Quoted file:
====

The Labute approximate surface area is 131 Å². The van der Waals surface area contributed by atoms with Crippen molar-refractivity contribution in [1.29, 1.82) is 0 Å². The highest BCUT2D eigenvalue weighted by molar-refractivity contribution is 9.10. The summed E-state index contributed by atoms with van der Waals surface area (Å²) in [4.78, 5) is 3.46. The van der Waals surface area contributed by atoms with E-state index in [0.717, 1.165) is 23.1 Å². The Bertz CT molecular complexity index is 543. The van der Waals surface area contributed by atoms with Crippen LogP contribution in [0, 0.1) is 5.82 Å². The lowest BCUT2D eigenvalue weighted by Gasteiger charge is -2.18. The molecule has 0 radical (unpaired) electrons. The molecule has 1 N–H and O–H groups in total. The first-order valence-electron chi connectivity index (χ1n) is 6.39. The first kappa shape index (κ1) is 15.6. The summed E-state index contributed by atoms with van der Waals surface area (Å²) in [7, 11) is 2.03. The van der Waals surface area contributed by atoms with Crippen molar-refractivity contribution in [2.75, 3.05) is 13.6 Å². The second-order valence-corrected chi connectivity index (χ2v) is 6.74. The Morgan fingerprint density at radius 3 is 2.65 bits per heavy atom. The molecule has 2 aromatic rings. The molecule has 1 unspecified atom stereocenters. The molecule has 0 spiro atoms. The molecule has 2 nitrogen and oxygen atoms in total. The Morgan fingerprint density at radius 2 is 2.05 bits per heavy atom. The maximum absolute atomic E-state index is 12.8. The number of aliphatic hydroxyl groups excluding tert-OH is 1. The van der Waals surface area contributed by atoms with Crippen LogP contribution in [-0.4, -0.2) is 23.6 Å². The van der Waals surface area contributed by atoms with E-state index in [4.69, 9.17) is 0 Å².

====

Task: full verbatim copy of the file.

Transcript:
The Labute approximate surface area is 131 Å². The van der Waals surface area contributed by atoms with Crippen molar-refractivity contribution in [1.29, 1.82) is 0 Å². The highest BCUT2D eigenvalue weighted by molar-refractivity contribution is 9.10. The summed E-state index contributed by atoms with van der Waals surface area (Å²) in [4.78, 5) is 3.46. The van der Waals surface area contributed by atoms with E-state index in [0.717, 1.165) is 23.1 Å². The Bertz CT molecular complexity index is 543. The van der Waals surface area contributed by atoms with Crippen LogP contribution in [0, 0.1) is 5.82 Å². The lowest BCUT2D eigenvalue weighted by Gasteiger charge is -2.18. The molecule has 0 radical (unpaired) electrons. The molecule has 1 N–H and O–H groups in total. The first-order valence-electron chi connectivity index (χ1n) is 6.39. The first kappa shape index (κ1) is 15.6. The summed E-state index contributed by atoms with van der Waals surface area (Å²) in [7, 11) is 2.03. The van der Waals surface area contributed by atoms with Crippen molar-refractivity contribution in [2.75, 3.05) is 13.6 Å². The second-order valence-corrected chi connectivity index (χ2v) is 6.74. The Morgan fingerprint density at radius 3 is 2.65 bits per heavy atom. The molecule has 2 aromatic rings. The molecule has 1 unspecified atom stereocenters. The molecule has 0 spiro atoms. The molecule has 2 nitrogen and oxygen atoms in total. The Morgan fingerprint density at radius 2 is 2.05 bits per heavy atom. The maximum absolute atomic E-state index is 12.8. The number of aliphatic hydroxyl groups excluding tert-OH is 1. The van der Waals surface area contributed by atoms with Crippen LogP contribution in [-0.4, -0.2) is 23.6 Å². The van der Waals surface area contributed by atoms with E-state index in [4.69, 9.17) is 0 Å².